California drivers appreciate how dangerous the roadways can be for motorists and their families. Car seats are mandatory for children under a certain age and must be properly installed and inspected. After a car accident, a car seat needs replacement because they’re easily weakened and damaged after a severe impact. The risk for more future harm increases if a damaged car seat is not replaced. A sudden brake slam could increase the likelihood of a child being propelled from a damaged car seat.
The National Highway Traffic Safety Administration (NHTSA) regulates vehicle safety guidelines to reduce injuries and fatalities in car accidents. The agency recommends drivers replace their car seats after a serious accident. The NHTSA notes that minor crashes might not warrant replacement, but drivers should follow the manufacturer’s instructions, and if the vehicle was damaged, it’s safest to replace the car seat.
Car crash category
A minor car accident might not require a car seat replacement if your vehicle didn’t sustain serious damage and is fully operational after the accident. A minor car accident means the door nearest the car seat is undamaged; there are no reported injuries to the driver or passengers, airbags didn’t deploy and there’s no damage to the car seat.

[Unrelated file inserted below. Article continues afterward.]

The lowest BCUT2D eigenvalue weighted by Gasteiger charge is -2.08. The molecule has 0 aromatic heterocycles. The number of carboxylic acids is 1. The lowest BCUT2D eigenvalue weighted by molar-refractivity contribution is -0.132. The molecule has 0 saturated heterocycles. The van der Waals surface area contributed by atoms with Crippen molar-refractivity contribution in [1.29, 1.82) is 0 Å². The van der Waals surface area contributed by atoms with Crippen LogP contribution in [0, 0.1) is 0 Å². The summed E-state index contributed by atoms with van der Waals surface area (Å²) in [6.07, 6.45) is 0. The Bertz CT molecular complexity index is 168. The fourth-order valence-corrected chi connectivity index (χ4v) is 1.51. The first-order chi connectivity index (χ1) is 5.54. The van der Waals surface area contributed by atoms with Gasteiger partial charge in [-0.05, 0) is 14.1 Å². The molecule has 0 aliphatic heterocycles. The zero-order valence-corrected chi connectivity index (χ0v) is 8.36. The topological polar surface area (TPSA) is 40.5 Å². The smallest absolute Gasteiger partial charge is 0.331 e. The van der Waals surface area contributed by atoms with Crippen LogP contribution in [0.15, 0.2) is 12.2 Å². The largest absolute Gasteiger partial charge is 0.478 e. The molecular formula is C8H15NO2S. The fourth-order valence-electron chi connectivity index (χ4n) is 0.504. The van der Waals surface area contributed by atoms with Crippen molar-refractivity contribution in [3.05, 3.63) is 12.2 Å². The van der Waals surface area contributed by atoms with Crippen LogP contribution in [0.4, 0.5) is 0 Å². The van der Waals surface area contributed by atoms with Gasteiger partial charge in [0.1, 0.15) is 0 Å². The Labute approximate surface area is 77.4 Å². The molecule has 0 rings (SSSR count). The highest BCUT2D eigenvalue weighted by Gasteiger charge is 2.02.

A moderate or severe car crash requires a car seat replacement. An example of a moderate crash would be one in which nobody was hurt, but the rear end of your vehicle was smashed. If the front passenger experienced whiplash, but everyone else was uninjured, that is considered a serious car crash, and you should replace your child’s car seat.
Defective car seats
If your car seat’s manufacturer’s instructions say to replace the car seat after any crash and you opt not to do so, it could affect any future defective product claims. Defective product claims can be successful; however, all instructions must be adhered to receive any favorable outcome.